Nonzero: The Logic of Human Destiny

Front Cover
Vintage Books, 2001 - History - 435 pages
5 Reviews
In his bestselling The Moral Animal, Robert Wright applied the principles of evolutionary biology to the study of the human mind. Now Wright attempts something even more ambitious: explaining the direction of evolution and human history–and discerning where history will lead us next.

In Nonzero: The Logic of Human Destiny, Wright asserts that, ever since the primordial ooze, life has followed a basic pattern. Organisms and human societies alike have grown more complex by mastering the challenges of internal cooperation. Wright's narrative ranges from fossilized bacteria to vampire bats, from stone-age villages to the World Trade Organization, uncovering such surprises as the benefits of barbarian hordes and the useful stability of feudalism. Here is history endowed with moral significance–a way of looking at our biological and cultural evolution that suggests, refreshingly, that human morality has improved over time, and that our instinct to discover meaning may itself serve a higher purpose. Insightful, witty, profound, Nonzero offers breathtaking implications for what we believe and how we adapt to technology's ongoing transformation of the world.
 

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LibraryThing Review

User Review  - snarkhunt - LibraryThing

It's brilliant. Like Guns, Germs, and Steel, examines all of human history through a single lens, in this case win-win games. The thesis is that human life and all progress comes about as a series of ... Read full review

LibraryThing Review

User Review  - Davidicus - LibraryThing

Having just finished Nonzero for the second time, I've got to admit it is seriously one of the best and most important books I've ever read. Why did I have to read it a second time? The first was a ... Read full review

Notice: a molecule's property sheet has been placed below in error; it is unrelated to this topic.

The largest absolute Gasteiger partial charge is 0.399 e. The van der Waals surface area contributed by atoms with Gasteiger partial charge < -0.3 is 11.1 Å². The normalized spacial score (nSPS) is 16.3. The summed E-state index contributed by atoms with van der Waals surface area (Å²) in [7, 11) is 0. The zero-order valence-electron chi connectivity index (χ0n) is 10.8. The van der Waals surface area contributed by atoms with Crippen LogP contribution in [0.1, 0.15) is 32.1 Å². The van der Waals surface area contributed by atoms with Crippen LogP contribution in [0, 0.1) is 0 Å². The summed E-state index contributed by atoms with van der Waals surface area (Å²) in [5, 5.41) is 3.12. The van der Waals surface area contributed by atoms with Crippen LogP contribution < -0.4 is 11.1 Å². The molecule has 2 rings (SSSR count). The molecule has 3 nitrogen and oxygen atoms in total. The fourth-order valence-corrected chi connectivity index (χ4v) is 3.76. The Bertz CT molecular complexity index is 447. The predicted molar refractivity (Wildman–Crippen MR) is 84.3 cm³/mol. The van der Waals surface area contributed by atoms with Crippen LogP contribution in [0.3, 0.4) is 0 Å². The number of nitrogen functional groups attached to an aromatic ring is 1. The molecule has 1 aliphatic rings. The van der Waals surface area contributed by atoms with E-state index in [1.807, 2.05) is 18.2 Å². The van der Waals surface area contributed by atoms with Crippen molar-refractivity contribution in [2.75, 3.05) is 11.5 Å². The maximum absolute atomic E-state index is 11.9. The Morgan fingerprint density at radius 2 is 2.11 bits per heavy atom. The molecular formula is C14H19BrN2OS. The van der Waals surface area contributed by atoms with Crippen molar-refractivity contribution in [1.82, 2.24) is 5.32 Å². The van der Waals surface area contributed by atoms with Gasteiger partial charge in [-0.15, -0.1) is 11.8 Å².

Contents

The Storm Before the Calm
3
The Ladder of Cultural Evolution I
13
Add Technology and Bake for Five Millennia
29
The Inevitability of Agriculture
67
The Age of Chiefdoms
79
The Second Information Revolution
93
Civilization and So On
107
O Our Friends the Barbarians 24
124
I6 Degrees of Freedom
229
The Cosmic Context
243
The Rise of Biological Nonzerosumness
251
I9 Why Life Is So Complex
265
The Last Adaptation
282
You Call This a God? 3 18
319
On Nonzerosumness
337
What Is Social Complexity?
344

Dark Ages
138
I2 The Inscrutable Orient
157
And Here We Are
195
S New World Order
209
Notes
351
Bibliography
403
Index
419
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About the author (2001)

Robert Wright is the author of Three Scientists and Their Gods and The Moral Animal, which was named by the New York Times Book Review as one of the twelve best books of the year and has been published in nine languages. A recipient of the National Magazine Award for Essay and Criticism, Wright has published in The Atlantic, The New Yorker, the New York Times Magazine, Time, and Slate. He was previously a senior editor at The New Republic and The Sciences and now runs the Web site nonzero.org. He lives in Washington, D.C., with his wife and two daughters.


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